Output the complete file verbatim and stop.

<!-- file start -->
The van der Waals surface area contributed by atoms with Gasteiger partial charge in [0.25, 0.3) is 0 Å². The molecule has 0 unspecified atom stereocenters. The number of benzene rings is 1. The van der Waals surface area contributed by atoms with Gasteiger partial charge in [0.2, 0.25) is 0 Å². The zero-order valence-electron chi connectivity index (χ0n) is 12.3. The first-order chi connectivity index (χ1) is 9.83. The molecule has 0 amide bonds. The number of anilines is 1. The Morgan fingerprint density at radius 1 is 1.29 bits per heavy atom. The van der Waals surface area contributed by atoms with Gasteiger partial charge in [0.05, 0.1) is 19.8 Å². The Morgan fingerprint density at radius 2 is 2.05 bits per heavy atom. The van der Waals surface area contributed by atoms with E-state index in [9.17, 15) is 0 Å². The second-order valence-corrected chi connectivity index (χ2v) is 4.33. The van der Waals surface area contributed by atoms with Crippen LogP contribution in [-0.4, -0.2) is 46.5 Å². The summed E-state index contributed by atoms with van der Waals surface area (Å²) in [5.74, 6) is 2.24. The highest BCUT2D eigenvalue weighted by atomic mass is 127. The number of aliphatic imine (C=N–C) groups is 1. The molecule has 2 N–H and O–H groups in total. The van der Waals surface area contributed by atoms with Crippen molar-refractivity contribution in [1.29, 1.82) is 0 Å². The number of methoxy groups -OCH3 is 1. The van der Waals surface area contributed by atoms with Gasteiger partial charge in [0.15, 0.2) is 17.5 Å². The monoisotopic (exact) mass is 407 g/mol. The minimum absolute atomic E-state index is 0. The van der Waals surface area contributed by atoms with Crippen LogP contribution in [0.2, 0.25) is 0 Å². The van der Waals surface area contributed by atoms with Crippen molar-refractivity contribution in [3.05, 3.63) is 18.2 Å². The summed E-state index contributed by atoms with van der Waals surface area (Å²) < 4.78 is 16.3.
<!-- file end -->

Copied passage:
The van der Waals surface area contributed by atoms with Gasteiger partial charge in [0.25, 0.3) is 0 Å². The molecule has 0 unspecified atom stereocenters. The number of benzene rings is 1. The van der Waals surface area contributed by atoms with Gasteiger partial charge in [0.2, 0.25) is 0 Å². The zero-order valence-electron chi connectivity index (χ0n) is 12.3. The first-order chi connectivity index (χ1) is 9.83. The molecule has 0 amide bonds. The number of anilines is 1. The Morgan fingerprint density at radius 1 is 1.29 bits per heavy atom. The van der Waals surface area contributed by atoms with Gasteiger partial charge in [0.05, 0.1) is 19.8 Å². The Morgan fingerprint density at radius 2 is 2.05 bits per heavy atom. The van der Waals surface area contributed by atoms with E-state index in [9.17, 15) is 0 Å². The second-order valence-corrected chi connectivity index (χ2v) is 4.33. The van der Waals surface area contributed by atoms with Crippen LogP contribution in [-0.4, -0.2) is 46.5 Å². The summed E-state index contributed by atoms with van der Waals surface area (Å²) in [5.74, 6) is 2.24. The highest BCUT2D eigenvalue weighted by atomic mass is 127. The number of aliphatic imine (C=N–C) groups is 1. The molecule has 2 N–H and O–H groups in total. The van der Waals surface area contributed by atoms with Crippen molar-refractivity contribution in [1.29, 1.82) is 0 Å². The number of methoxy groups -OCH3 is 1. The van der Waals surface area contributed by atoms with Gasteiger partial charge in [0.15, 0.2) is 17.5 Å². The monoisotopic (exact) mass is 407 g/mol. The minimum absolute atomic E-state index is 0. The van der Waals surface area contributed by atoms with Crippen LogP contribution in [0.2, 0.25) is 0 Å². The van der Waals surface area contributed by atoms with Crippen molar-refractivity contribution in [3.05, 3.63) is 18.2 Å². The summed E-state index contributed by atoms with van der Waals surface area (Å²) < 4.78 is 16.3.